So we are going to take all of this wealth out of the control of a tiny percentage of private citizens and turn it over to a tiny percentage of government bureaucrats. The end result is the same, a tiny fraction of the population controls most of the wealth. This is supposed to be better because of course because while rich people are evil and eat puppies, government bureaucrats are all pure as the driven snow and there isn't a hint of corruption to be found in the boundaries of the District of Columbia. What hasn't changed is the reality that a small percent of the population controls most of the wealth, just the people who control and the means by which they obtained it.

Let me clue you in to a little secret. All of this talk about income inequality has nothing to do with leveling the playing field or other such nonsense. It is all about concentrating even more money and therefore power into the hands of the self-anointed cultural elite, oddly enough the very same people who are clamoring the loudest about income inequality. Here is how it works. The government takes $100 from an evil rich person. The government keeps $22 of that money to pay bureaucrats to sullenly push paper around and be rude to taxpayers. The government gives $75 of that money back to the rich person in the form of some sort of complex tax haven or other scheme that the lobbyists have arranged. That leaves $3 to go to the "poor" in the form of "free" health care, food stamps, welfare payments and Obama phones. The poor stay poor. The rich stay rich. The government gets bigger. Everyone wins except the poor people who are supposed to be the beneficiaries of all this whole charade. 

I know that few people bother to think about this issue. All they hear is "That is unfair! I will make it more fairererer!!!" I still feel the need to rant about it. 2016 is going to be equal parts ugly and fascinating so expect the rants to keep coming.

Monday, April 25, 2016

The Importance Of Precision

We live in a day of imprecision, an age of ambiguity and sloppiness. From the way we dress to how we communicate, everything we do is marked by a lack of precision and even worse an utter lack of concern. A large percentage of our population is utterly unable to express even a simple thought coherently and many people don't know the difference and don't care about simple things like their, there and they're. Conversations are littered with "like" and "um" because many people don't know what they want to say and even if they do they don't know how to say it. Like so many other ills of our general culture the church suffers from this same lack of precision. The difference is that while lack of precision and indifference to accuracy might make for a frustrating experience ordering a meal at a restaurant, it can mean the difference between a true expression of the Gospel or a incorrect and damning expression of the Gospel.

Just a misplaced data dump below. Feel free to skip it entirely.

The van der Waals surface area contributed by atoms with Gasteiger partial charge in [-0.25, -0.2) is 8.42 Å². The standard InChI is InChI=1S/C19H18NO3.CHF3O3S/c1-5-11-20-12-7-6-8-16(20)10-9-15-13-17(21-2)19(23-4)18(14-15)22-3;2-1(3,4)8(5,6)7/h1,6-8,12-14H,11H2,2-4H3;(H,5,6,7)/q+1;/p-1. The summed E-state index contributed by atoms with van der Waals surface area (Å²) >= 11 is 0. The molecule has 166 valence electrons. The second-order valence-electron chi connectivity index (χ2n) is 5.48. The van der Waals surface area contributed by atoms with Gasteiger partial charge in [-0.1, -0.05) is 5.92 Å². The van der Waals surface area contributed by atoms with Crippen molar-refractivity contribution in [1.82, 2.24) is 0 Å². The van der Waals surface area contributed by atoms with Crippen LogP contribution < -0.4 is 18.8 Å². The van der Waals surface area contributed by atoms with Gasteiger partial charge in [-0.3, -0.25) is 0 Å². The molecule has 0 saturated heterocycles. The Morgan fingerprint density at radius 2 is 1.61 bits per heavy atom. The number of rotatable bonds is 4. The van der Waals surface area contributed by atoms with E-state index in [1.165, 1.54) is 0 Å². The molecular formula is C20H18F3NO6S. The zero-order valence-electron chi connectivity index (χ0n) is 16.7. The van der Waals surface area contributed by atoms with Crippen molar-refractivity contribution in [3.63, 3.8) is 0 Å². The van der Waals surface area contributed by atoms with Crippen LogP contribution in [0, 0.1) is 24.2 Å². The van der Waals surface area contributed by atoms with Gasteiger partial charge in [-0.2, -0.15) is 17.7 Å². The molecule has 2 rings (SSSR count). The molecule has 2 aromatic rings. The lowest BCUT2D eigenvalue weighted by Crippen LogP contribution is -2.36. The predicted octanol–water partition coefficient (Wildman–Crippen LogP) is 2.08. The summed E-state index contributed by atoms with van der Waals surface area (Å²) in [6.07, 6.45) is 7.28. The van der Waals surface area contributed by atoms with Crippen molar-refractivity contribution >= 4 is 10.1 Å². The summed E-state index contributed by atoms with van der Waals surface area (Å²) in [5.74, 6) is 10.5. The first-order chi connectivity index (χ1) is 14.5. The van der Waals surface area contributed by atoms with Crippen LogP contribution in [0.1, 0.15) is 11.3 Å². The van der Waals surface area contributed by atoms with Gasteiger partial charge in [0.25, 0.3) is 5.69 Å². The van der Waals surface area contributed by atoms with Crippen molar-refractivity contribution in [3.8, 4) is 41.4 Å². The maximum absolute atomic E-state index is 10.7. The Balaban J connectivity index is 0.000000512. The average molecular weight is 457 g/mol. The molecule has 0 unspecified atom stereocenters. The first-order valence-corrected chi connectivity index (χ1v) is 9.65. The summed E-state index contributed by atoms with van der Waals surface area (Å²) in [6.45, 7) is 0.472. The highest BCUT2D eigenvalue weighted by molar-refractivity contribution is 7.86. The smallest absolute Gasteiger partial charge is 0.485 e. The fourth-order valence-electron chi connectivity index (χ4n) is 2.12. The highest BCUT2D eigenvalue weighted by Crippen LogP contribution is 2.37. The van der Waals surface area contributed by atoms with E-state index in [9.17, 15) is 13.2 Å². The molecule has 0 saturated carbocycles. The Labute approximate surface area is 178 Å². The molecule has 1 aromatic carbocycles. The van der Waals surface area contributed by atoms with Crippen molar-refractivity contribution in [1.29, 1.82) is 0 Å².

I have been watching some of the presentations from the recent Together For The Gospel conference and I can't say I am all that excited by the couple I have been watching. It seems a little forced even though the topic is such am important one, a topic (the necessity for and basis of the Protestant Reformation) that is central to so much of what T4G and other groups focus on. I was able to watch one speaker via live-stream, John Piper, and his was the best talk so far. He also said something, sort of an aside that I don't think was part of his prepared comments but when he said it early in the talk I got perked up pretty quickly and I have been waiting for the videos to come out so I can share it. Here is the video:

"The Bondage of the Will, the Sovereignty of Grace, and the Glory of God" — John Piper (T4G 2016) from Together for the Gospel (T4G) on Vimeo.

Watch from about the five minute mark to around the 5:30 mark. Really you should watch the whole thing but for purposes of this post watch those 30 seconds because what Piper says is a clarion call that the whole church needs to understand and to heed. I want to highlight a couple of things he says, parsing them down for emphasis.

Every word counts.

Oh yes. This is an age of the disposable. Nothing has value. We toss words out without a thought and with no concern for how they are received. Many of us don't care much for what we say because we assume (rightly) that no one is paying much attention because they are focused on their phone.